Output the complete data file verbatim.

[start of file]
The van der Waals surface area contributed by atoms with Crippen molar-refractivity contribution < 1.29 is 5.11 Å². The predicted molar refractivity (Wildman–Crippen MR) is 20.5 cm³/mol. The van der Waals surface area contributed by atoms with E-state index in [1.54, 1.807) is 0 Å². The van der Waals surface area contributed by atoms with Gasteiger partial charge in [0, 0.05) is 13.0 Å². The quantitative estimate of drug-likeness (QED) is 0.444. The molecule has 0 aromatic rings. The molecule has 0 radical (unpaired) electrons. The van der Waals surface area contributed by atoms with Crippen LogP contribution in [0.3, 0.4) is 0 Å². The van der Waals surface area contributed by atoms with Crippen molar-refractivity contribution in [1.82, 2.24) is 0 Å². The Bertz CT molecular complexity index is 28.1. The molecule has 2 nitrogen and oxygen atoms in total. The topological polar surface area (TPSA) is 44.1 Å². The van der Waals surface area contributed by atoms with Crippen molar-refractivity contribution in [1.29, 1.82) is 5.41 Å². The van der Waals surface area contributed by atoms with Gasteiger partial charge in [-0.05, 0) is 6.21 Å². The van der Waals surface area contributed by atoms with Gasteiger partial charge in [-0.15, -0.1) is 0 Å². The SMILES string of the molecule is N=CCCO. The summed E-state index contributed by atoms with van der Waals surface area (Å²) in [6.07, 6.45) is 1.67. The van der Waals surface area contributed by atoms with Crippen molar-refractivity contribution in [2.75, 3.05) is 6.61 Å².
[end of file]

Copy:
The van der Waals surface area contributed by atoms with Crippen molar-refractivity contribution < 1.29 is 5.11 Å². The predicted molar refractivity (Wildman–Crippen MR) is 20.5 cm³/mol. The van der Waals surface area contributed by atoms with E-state index in [1.54, 1.807) is 0 Å². The van der Waals surface area contributed by atoms with Gasteiger partial charge in [0, 0.05) is 13.0 Å². The quantitative estimate of drug-likeness (QED) is 0.444. The molecule has 0 aromatic rings. The molecule has 0 radical (unpaired) electrons. The van der Waals surface area contributed by atoms with Crippen LogP contribution in [0.3, 0.4) is 0 Å². The van der Waals surface area contributed by atoms with Crippen molar-refractivity contribution in [1.82, 2.24) is 0 Å². The Bertz CT molecular complexity index is 28.1. The molecule has 2 nitrogen and oxygen atoms in total. The topological polar surface area (TPSA) is 44.1 Å². The van der Waals surface area contributed by atoms with Crippen molar-refractivity contribution in [1.29, 1.82) is 5.41 Å². The van der Waals surface area contributed by atoms with Gasteiger partial charge in [-0.05, 0) is 6.21 Å². The van der Waals surface area contributed by atoms with Gasteiger partial charge in [-0.15, -0.1) is 0 Å². The SMILES string of the molecule is N=CCCO. The summed E-state index contributed by atoms with van der Waals surface area (Å²) in [6.07, 6.45) is 1.67. The van der Waals surface area contributed by atoms with Crippen molar-refractivity contribution in [2.75, 3.05) is 6.61 Å².